Roger Marolt: A few notes scribbled in the margins before Chapter 60 |

Roger Marolt: A few notes scribbled in the margins before Chapter 60

With age — and aging — comes wisdom on life

Roger Marolt
Cluster Phobic
Roger Marolt for the Snowmass Sun
Kelsey Brunner/Snowmass Sun

“At 20 you have the face God gave you; at 40 the face life gave you; at 60 the face you deserve.”

Dr. Albert Schweitzer said that. Lincoln said something similar before and many others have since. I have been 20. I have been 40. I recognize truth in this analog version of facial recognition. I now place trust in the makers of “anti-aging” creams and “rapid repair” moisturizers. I turn 60 next week.

Oscar Wilde’s “The Picture of Dorian Gray” fascinates me. The crux is that Dorian Gray wishes he could trade his soul so that a recent portrait of him ages rather than himself, freeing him to forever pursue the earthly pleasures afforded easily to handsome young men. The wish is granted and Dorian remains young while the painting of him grows hideously ugly as the sins of his endless hedonistic life accumulate. In the end, Dorian realizes the unbearable weight of his carnal indulgences when he gazes upon the portrait he hid away when it had only begun to turn ugly. It is now hideous. In shame and disgust he slashes madly with a knife at the portrait. His servants later find an ugly old man, a knife through his heart, lying lifeless beside the portrait of the young and beautiful Dorian Gray. Does growing old actually save us from ourselves?

We know mean old people and we have also met those whose dispositions remain sweet and charming, accepting hardships as “just a part of getting old.” My mother is pure inspiration in this regard. That is wholly an expression of thanksgiving.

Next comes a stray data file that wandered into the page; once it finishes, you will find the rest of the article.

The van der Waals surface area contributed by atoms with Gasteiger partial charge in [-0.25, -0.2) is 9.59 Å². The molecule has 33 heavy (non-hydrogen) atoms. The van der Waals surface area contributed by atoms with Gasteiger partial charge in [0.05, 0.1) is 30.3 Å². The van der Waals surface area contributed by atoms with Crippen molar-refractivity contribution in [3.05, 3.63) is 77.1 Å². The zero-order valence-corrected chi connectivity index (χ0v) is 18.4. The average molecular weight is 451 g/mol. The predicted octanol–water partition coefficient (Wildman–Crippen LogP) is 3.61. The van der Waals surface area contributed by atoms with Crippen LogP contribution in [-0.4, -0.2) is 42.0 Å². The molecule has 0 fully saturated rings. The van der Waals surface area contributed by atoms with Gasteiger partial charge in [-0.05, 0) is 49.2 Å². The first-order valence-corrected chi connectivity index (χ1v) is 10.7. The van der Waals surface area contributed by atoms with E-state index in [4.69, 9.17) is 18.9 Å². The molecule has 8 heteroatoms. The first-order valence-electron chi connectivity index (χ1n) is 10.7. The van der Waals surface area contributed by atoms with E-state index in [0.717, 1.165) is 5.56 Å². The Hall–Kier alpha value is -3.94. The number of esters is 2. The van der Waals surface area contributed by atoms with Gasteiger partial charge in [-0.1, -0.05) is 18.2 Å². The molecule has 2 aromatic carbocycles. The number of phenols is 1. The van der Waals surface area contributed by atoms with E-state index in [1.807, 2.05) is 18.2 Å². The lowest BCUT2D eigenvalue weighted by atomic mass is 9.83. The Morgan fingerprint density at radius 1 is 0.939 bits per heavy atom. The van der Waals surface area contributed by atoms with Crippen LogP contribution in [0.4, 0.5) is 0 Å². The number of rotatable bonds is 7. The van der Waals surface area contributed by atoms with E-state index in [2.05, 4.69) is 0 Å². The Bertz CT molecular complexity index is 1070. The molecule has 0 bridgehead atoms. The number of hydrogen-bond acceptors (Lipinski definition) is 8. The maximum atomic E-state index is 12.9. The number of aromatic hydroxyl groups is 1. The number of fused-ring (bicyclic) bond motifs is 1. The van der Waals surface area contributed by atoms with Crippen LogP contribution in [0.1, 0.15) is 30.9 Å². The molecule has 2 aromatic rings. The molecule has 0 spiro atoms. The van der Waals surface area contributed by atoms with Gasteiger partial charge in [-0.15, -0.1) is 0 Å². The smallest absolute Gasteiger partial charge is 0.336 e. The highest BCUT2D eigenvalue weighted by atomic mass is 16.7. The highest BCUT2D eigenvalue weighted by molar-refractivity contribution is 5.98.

My father seemed to reach a turning point at 60. Before this he was strong, proud and unshakably sure. People admired him, as did I. It was appropriate for an athlete matured into a business career and a reliable family man. At 60 it all appeared to boil down into wisdom. Swagger was replaced with humble confidence, the expression of his worldview converted to wit and his fierce instinct to protect those close to him into comforting expressions of love. He modeled graceful aging.

I don’t care if 60 is the new 40 or if it’s the old 80. The thing I know is that in every year of life it is critical to improve, not from an economic or social aspect, but from the human aspect. Every year gone was either wasted or utilized well. It’s almost impossible to evaluate this year by year, so you’re better off acting day to day, just to make sure.

Making a fortune is laudable only if the fortune gained is matched by the amount of good you do with it. Fame is worth only as much as the goodness you promote from the stage afforded you. Seeing the world is only worthwhile when you use what you have seen to make what you have yet to see better. Those who possess physical beauty will naturally receive more than they earn. Recognizing this will allow them to see the world the way the world sees them. Knowing what we don’t know — and realizing this is far more than we do know — is the mark of profound intelligence. What we say matters a lot. What we do matters a lot more. Love God. Love your neighbor. It sounds easy, so don’t be fooled.

Reading Steinbeck’s “Grapes of Wrath” again, one great quote among at least a hundred is when Ma says, “If you’re in trouble or hurt or need — go to poor people. They’re the only ones that’ll help.”

I believe it is easier to make a million dollars than to give a million away, because many more do the former. But still, it’s not greed that prevents us from giving. I think this goes back to not knowing what we don’t know. Poor people know how poor people suffer, so they share all they have. If we knew, we would, too. We only need to take more time to understand in order to give more generously. Charity all comes down to our time.

You must read favorite books at least twice. They’re great because they moved you. They moved you because truth resonates. Go back to remind yourself of those truths. If they don’t seem true anymore, even better. You’ve grown!

I had smooth skin at 20. I had crow’s feet on the temples at 40. Now I have wrinkles. They verify I’m 60. Whatever else they tell, it is not for me to say. Fortunately, I still have the chance to blow all those candles out in one puff.

Roger Marolt is happy that his 60th birthday is a good excuse to take the afternoon off and go skiing, no matter how busy he is at work. Email him at


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